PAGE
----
Splash of Jerome’s racist history now worth $225,000

Town historian notes that Jerome at one time had three separate swimming pools

Opening day circa 1928 of what was known as the Mexican Pool or Mexican Tank, above. Image provided courtesy of the Jerome Historical Society.

Opening day circa 1928 of what was known as the Mexican Pool or Mexican Tank, above. Image provided courtesy of the Jerome Historical Society.

photo

Above is the pool as it appears today. It is up for sale for $225,000. VVN/Vyto Starinskas

At one time, there were 15,000 residents and three swimming pools in Jerome.

One of those three swimming pools, built in 1928, is now for sale.

The pool was originally known as the “Mexican Pool” because only workers and family of the United Verde Copper Co. who were of Latino descent would swim in it.

Now, this side note of America’s racist history is considered a prime piece of Jerome real estate. It is located just below the town’s famed Sliding Jail and overlooks magnificent views of the Verde Valley and the San Francisco Peaks.

This lot has tremendous potential even though it sits on .26 acres and does not have a home on it yet, explained Donna Chesler, a realtor with Russ Lyon Sotheby’s International Realty in Sedona.

 “This is a real cool property,” she pointed out. “It’s residential and commercial and agricultural. You can do almost anything on it, which is hard to come by in Jerome.”

“You could have a residence on one level and then you could have an upper level, for instance, be something commercial.”  Chesler is selling the property for Frank Vander Horst, the former mayor of Jerome.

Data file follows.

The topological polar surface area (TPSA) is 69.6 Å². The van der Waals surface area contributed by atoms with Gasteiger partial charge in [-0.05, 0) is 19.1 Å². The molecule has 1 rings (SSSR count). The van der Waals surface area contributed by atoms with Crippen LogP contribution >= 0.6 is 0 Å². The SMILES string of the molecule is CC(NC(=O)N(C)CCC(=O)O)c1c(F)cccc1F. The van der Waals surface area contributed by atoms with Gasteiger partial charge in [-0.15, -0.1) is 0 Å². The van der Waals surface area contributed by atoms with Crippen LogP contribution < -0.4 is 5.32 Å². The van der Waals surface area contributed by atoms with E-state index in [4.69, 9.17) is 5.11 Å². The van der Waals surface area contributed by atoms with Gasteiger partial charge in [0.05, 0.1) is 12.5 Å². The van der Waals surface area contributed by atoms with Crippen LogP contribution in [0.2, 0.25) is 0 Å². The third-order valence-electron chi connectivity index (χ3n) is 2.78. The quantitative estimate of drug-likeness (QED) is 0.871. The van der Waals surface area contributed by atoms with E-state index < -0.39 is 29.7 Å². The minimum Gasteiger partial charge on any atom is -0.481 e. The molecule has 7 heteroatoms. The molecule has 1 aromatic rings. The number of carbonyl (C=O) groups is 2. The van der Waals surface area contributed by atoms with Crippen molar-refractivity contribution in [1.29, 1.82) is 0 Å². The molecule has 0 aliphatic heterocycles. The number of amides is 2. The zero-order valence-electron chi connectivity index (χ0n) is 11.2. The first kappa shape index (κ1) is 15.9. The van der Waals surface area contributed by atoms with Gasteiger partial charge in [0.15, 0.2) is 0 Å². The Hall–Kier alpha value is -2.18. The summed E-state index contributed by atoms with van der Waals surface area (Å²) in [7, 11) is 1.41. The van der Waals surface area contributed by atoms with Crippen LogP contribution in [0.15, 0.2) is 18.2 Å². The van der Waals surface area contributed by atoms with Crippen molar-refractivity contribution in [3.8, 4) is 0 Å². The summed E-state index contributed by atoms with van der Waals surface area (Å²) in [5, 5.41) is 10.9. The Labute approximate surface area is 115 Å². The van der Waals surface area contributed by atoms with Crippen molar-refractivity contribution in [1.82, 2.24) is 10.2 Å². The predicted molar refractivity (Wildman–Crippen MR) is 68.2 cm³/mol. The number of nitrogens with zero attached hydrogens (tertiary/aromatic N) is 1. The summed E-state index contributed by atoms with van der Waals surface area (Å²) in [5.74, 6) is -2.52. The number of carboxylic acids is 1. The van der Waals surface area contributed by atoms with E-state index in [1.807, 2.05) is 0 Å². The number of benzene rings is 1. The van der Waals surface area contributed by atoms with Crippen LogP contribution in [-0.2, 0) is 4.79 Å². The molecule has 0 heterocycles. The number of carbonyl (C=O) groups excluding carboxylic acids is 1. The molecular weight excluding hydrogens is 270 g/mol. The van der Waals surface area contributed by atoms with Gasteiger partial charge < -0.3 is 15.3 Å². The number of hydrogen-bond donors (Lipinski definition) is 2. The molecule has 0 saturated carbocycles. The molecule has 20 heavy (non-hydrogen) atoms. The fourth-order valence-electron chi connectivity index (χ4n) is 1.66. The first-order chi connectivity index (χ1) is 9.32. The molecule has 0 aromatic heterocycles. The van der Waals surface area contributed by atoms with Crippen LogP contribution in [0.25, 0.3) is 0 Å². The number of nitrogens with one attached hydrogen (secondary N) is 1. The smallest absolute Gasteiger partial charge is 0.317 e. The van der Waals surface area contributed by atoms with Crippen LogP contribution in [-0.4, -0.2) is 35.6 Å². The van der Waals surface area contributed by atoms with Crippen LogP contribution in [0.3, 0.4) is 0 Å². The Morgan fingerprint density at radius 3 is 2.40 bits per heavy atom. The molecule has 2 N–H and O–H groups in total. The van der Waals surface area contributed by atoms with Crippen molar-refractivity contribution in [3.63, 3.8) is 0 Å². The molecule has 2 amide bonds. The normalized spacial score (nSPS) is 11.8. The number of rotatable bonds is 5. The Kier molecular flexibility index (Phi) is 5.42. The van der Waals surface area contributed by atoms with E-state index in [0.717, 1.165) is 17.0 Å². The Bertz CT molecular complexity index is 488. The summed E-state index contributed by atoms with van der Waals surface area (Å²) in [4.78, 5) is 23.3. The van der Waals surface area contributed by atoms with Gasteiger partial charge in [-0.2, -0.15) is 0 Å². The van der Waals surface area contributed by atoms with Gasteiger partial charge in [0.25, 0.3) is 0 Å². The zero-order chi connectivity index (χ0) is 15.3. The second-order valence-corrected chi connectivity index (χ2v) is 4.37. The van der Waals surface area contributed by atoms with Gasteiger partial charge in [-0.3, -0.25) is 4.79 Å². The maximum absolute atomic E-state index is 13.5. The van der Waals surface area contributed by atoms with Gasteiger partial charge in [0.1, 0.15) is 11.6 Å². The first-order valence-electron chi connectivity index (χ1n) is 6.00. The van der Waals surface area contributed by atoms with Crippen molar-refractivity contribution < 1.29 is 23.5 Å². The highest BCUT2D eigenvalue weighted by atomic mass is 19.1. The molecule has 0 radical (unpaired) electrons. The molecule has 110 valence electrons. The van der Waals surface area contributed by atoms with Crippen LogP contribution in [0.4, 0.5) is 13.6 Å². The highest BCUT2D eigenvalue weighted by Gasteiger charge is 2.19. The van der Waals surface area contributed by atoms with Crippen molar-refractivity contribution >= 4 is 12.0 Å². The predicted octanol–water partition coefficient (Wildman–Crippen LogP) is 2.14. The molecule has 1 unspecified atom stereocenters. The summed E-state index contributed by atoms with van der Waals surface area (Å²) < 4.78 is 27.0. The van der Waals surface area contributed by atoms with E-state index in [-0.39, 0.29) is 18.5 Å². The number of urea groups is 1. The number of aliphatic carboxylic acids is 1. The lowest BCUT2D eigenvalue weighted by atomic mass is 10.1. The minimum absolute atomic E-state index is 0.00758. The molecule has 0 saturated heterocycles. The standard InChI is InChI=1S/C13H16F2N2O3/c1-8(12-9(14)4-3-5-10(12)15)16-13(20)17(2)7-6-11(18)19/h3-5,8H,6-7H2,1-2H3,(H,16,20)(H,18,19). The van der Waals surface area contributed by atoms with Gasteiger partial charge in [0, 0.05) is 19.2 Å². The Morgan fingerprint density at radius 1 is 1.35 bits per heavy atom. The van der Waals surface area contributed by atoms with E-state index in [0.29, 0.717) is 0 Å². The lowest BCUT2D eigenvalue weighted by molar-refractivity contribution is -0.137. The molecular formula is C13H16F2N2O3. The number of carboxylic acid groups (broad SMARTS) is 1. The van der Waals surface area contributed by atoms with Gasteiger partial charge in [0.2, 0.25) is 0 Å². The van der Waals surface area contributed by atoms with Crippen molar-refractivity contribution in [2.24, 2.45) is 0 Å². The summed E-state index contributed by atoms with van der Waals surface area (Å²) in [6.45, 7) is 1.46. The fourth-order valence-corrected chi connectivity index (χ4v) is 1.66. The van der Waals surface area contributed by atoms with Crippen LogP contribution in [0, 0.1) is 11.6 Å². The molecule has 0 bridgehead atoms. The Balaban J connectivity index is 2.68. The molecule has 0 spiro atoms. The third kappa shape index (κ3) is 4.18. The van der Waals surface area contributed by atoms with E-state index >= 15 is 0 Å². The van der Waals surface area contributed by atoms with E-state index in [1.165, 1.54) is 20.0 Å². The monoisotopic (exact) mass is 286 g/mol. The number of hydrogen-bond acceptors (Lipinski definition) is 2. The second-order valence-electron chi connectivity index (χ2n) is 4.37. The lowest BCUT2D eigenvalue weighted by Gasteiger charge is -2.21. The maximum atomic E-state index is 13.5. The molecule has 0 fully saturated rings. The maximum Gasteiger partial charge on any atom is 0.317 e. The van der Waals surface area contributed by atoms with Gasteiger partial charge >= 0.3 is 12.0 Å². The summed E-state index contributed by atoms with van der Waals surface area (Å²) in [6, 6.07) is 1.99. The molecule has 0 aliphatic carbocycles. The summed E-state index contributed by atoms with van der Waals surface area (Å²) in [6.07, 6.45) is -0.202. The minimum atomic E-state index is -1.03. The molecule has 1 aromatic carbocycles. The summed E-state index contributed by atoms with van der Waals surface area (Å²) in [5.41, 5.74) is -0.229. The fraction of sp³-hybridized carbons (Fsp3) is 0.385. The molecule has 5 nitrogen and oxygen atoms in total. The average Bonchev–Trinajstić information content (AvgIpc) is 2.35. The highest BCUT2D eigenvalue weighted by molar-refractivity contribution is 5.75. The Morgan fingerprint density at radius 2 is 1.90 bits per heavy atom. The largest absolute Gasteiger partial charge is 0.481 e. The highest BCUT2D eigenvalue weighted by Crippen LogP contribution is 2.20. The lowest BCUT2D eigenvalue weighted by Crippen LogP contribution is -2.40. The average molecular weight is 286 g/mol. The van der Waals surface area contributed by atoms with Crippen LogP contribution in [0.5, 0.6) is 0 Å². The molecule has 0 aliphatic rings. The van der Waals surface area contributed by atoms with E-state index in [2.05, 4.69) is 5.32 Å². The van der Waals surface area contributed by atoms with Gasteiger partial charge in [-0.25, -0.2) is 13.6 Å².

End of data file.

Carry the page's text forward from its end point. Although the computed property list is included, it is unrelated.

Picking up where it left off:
Chesler said the property has two road entrances. A small rebuilt pumphouse/shed is currently on the property, but it’s too small to live in, she said.

The addition of a home would have to be built over the swimming pool as part of the foundation and upward, she said.

There has been some thought that a building possibly could be built over an operational swimming pool or over half the swimming pool, she said.

The listed asking price is $225,000 on the Sotheby’s International Realty website.

“Historic structure on the property means that water and sewer hookups will be waived,” states the website.

In the late 1920s, mining was booming in Jerome, and the current population of 444 people was hovering around 15,000. The United Verde Copper Co. built three swimming pools in Jerome, said Jay Kinsella of the Jerome Historical Society. The Jerome pools were segregated by race, he said.

The pool property currently for sale became known as the “Mexican Pool.”

The second pool was known as the “company pool” and was built where the 300-level parking lot currently is above the Jerome Fire Department. The third pool, called Walnut Springs Pool, was located several miles west of town on SR89A.

The company pool at the parking lot has been filled in and the Walnut Spring pool is visible from SR89A, but abandoned.

According to the Verde Copper News in 1928, the new United Verde swimming pool was built “for the use of Mexican employees of the copper company.” The “new Mexican Tank” will be 80 by 70 feet in size and range in depth form two and one-half to nine and one-half feet. A change room housing shower baths and lockers will be adjacent to the pool, the Verde Copper News reported.

“Company pool” was used for white people – then commonly called “Americans” -- while the Mexican Pool was being built, Kinsella said.

Before that, both white and Mexican residents of Jerome used the company pool on segregated days and the company would change the water each Sunday night before the “Americans” used the pool after the Mexicans, the Verde Copper News reported.

The Mexican pool, which is located above of the area in Jerome once known as “Mexican Town,” was exclusively for the Mexican workers, explained Kinsella. 

All races were permitted at the Walnut Springs pool.

“The United Verde pool at Walnut Springs will be conducted as usual with no special periods set aside for segregation of races,” explained the Verde Copper News.

“From Jerome, they used to walk out there,” Kinsella said. “They used to have picnics out there because you had all the common grounds.”

Comments

Comments are not posted immediately. Submissions must adhere to our Use of Service Terms of Use agreement. Rambling or nonsensical comments may not be posted. Comment submissions may not exceed a 200 word limit, and in order for us to reasonably manage this feature we may limit excessive comment entries.

Use the comment form below to begin a discussion about this content.